Ohlsen would be critical to the Swiss expeditioners’ success. He had taken upon himself the almost impossible task of teaching them how to drive dog sledges – in less than a month. Yet, in a bootcamp lasting just ten days, he did manage to instil sufficient polar travel skills to ensure their survival.

The company of Ohlsen’s daughters meant a lot to the expeditioners: “Agatha and Igner helped or entertained us with their harmonica playing, a talent possessed by David Ohlsen too,” records de Quervain.

The above Autochrome photo of Igner Ohlsen was made during this visit. An image of Igner would be one of just two colour illustrations to grace the first edition of de Quervain’s book about the ice cap crossing. But, as we shall see, it would not be this one.

The photographer who brought that wry smile – or is it a grimace – to Igner’s lips was Wilhelm Jost (1882–1964). As de Quervain records, “Jost was also an excellent colour photographer, whose most thankful subjects were the Holstensborg beauties in their flamboyant costumes.”

As a glaciologist and expert alpinist, Jost’s role was to stay behind on Greenland’s west coast, together with Stolberg and Professor Mercanton. While de Quervain’s four-man party dashed across the ice cap, this scientific triumvirate would make weather observations and survey a glacier. And to document the latter, Jost would wield a large-format camera to expose plates measuring a generous 13 by 18 centimetres. Researchers are still using some of these images today, as they assess the melting rate of Greenland’s coastal glaciers.

Wilhelm Jost (seated, right) with other members 
of the "Western Party" and two porters, 1912

By early August, de Quervain’s traverse party had completed their traverse, reaching safety at the settlement of Angmagssalik on the east coast. Driving their sledges some 640 kilometres in just 31 days, they had worthily vindicated themselves as graduates of Ohlsen’s crash course in dog handling. Unsurprisingly, they had no time to take Autochromes along the way.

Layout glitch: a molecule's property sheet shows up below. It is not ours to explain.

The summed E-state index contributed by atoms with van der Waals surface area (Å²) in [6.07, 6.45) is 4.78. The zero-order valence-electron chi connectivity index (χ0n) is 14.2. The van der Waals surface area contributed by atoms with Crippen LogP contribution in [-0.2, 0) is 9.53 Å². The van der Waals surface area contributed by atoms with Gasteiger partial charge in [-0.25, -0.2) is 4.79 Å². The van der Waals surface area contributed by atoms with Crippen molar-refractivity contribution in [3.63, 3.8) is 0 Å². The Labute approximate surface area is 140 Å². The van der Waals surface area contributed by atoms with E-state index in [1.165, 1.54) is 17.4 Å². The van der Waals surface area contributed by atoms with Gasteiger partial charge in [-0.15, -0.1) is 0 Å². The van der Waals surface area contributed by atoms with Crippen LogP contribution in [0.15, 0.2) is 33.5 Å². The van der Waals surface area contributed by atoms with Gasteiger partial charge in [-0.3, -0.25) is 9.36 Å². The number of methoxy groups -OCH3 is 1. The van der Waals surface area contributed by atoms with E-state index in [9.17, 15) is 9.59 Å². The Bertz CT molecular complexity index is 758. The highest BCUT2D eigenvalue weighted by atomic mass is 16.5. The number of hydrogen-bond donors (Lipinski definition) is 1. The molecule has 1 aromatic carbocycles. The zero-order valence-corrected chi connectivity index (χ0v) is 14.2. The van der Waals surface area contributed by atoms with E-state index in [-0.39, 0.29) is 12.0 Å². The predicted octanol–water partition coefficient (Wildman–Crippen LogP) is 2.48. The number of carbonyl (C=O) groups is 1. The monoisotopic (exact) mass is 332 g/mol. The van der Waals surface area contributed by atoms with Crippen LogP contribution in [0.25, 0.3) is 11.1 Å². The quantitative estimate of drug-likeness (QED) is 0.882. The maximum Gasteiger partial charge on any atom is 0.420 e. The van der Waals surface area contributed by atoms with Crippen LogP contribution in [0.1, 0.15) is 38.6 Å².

After the traverse team and Professor Mercanton had returned to Europe, Stolberg and Jost overwintered at the Danish Arctic Station in Godhavn. There they completed their series of weather observations, making a total of 120 weather balloon launches into the winter night skies. One balloon, they estimated, may have reached the staggering altitude of 39,000 metres.

Jost also continued to experiment with Autochrome photography. It was during this sojourn that an Autochrome photo showing the first sunrise after the polar night was taken. In 1914, this photo supplied the colour frontispiece for the first edition of de Quervain’s book:

Frontispiece to Alfred de Quervain's
Quer durchs Grönlandeis (1914)

Jost’s sunrise – at least, we assume it was Jost’s – may be one of the most compelling colour images to be made on a pre-1914 polar expedition. Although there could be some competition for that appraisal. 

Autochrome image by Herbert Ponting, 1911
(National Gallery of Australia)

Captain Scott’s talented and energetic photographer Herbert Ponting also experimented with Autochrome. Taken on 1 April 1911, his study of the evening afterglow from Camp Evans (above) makes the most of the dreamy, hazy quality of this new medium.

Alas, Captain Scott was not impressed ...